Feudalism and Serfdom


Feudalism is, broadly speaking, a synonym for "politically decentralized". In a centralized kingdom, the monarch effects strong direct control over his entire state; in a decentralized kingdom, the monarch's power is limited by the strength of local lords, who have significant autonomy (even though they are officially subject to the monarch's rule). The term feudal can therefore be applied to any state that exists as a collection of significantly autonomous regions.

Serfdom is an institution in which agricultural workers (known historically as "peasants") are legally bound to the land they work upon. (In this context, an institution is a "custom" or "way of doing things".)

Feudalism and serfdom were both prevalent in Western Europe for roughly the duration of the Middle Ages (ca. 500-1500), after which they gradually faded.3 (In Western history, serfdom is sometimes called "manorialism" or "seignorialism", since the plot of land to which serfs were bound was called a manor or seigneury.) They also developed in various other regions of the world, at various points in history.

Feudal System

As noted above, feudalism is a synonym for "politically decentralized". The term is often used, however, to denote the specific type of feudalism that prevailed in medieval Western Europe, in which nobles granted tracts of land to lesser nobles in exchange for services. These services might be military, political, or religious in nature.K190-91,2

The feudal system gave rise to a vast pyramid of allegiance. In each case, the one who grants the land is called the lord, while the one who accepts the land (and promises service) is called the vassal.2 A piece of land granted under the feudal system is known as a fief.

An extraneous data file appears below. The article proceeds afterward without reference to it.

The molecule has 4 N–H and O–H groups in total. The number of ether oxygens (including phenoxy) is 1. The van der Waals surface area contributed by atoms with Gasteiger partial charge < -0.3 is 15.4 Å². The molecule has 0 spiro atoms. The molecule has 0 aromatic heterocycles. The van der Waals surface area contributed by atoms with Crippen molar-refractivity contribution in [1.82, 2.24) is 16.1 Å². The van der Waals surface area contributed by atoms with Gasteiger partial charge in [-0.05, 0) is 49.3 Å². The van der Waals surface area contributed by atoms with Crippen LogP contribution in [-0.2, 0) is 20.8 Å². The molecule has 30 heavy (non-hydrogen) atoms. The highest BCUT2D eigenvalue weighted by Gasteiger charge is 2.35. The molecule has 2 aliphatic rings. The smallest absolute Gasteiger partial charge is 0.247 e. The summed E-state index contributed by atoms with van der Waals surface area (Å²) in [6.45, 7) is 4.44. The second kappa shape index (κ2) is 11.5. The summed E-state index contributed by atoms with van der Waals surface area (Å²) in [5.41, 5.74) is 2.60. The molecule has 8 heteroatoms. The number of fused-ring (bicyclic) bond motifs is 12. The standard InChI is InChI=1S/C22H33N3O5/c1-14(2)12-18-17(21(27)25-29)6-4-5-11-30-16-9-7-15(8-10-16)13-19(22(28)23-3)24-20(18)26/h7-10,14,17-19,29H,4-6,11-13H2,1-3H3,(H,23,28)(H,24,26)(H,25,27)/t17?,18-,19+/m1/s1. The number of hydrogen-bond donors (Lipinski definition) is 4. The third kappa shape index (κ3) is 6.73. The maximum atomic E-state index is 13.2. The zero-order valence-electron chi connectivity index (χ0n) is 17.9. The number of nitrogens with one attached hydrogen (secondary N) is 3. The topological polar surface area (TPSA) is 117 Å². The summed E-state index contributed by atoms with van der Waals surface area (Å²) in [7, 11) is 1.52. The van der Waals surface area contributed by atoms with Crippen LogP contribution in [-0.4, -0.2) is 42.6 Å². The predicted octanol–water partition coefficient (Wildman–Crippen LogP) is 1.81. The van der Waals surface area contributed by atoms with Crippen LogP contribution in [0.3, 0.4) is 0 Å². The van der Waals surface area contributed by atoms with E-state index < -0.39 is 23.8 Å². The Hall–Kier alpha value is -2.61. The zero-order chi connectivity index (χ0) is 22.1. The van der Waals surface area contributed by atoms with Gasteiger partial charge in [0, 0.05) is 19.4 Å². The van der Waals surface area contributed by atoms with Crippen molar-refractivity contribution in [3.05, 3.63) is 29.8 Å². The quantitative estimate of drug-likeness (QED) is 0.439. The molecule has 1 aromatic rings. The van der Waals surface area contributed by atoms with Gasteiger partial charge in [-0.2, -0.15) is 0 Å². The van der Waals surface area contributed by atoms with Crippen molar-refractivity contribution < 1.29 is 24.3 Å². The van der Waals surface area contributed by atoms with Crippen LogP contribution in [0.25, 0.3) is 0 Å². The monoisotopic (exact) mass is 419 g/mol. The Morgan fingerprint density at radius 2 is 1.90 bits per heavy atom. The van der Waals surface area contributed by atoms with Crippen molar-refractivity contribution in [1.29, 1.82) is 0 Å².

The king officially ruled the entire kingdom. Though terminology varies, dukes typically occupied the first layer of nobility under the king. Counts and earls were found roughly in the middle of the feudal pyramid, barons and knights at the bottom.

The feudal system was supported by serfs, who performed the actual farming of all these parcels of land. Serfs retained a fraction of their production, while the remainder travelled up the pyramid.


Feudalism and serfdom began to emerge as the Roman Empire crumbled, leaving Western Europe to be ruled by a patchwork of small kingdoms established by Germanic warlords. In these chaotic times, a king could not hope to maintain strong centralized control over his entire kingdom; he was forced to delegate power to local nobles, and the feudal system developed as a practical method of doing so. Serfdom emerged as peasants were forced to sacrifice their freedom in exchange for protection.A230,1

By ca. 1000, much of Western Europe was governed by a mosaic of tall feudal pyramids, though some functioned more smoothly than others. The system was most successful in England and France; in other regions (notably Germany), the hierarchy was weaker and less clearly organized. As political conditions stabilized, monarchs increasingly gathered up the power distributed throughout their feudal pyramids. Since this could be done more efficiently in regions with well-organized pyramids, England and France emerged as strongly centralized states by the end of the medieval period, while Germany remained splintered into many small powers.A231,K190-91

Not everyone in medieval Western Europe belonged to the feudal system. Clergy and religious orders (monks and nuns) were theoretically independent of secular rulers (being subject instead to the authority of the Church), though kings sometimes achieved political dominance over local clergy and abbeys, thus effectively placing them within the feudal framework. The same is true of cities, which reappeared in Western Europe in the later Middle Ages; some remained separate from the feudal system, while others were drawn in by powerful monarchs.A227-31


Feudalism and serfdom both declined as a result of the stability and prosperity of the later medieval and Early Modern periods. Strongly centralized states returned to Western Europe, thus rendering feudalism obsolete. Meanwhile, peasants increasingly demanded and obtained freedom to live and work where they pleased.

Another factor in the decline of feudalism and serfdom was the revival of a money-based economy. Money must be minted and standardized, and thus requires a prosperous and stable political environment. With the fall of Rome, Western Europe reverted to a barter economy, in which payments were made in land, goods, and/or services. The revival of money enabled the return of wage labour, converting feudal warriors and serfs into paid soldiers and peasants, who could switch occupations if desired.K190-91

1 - "Manorialism", Encyclopedia Britannica. Accessed August 2009.
2 - "Feudalism", Encarta. Accessed July 2009.
3 - "Serfdom", Encyclopedia Britannica. Accessed August 2009.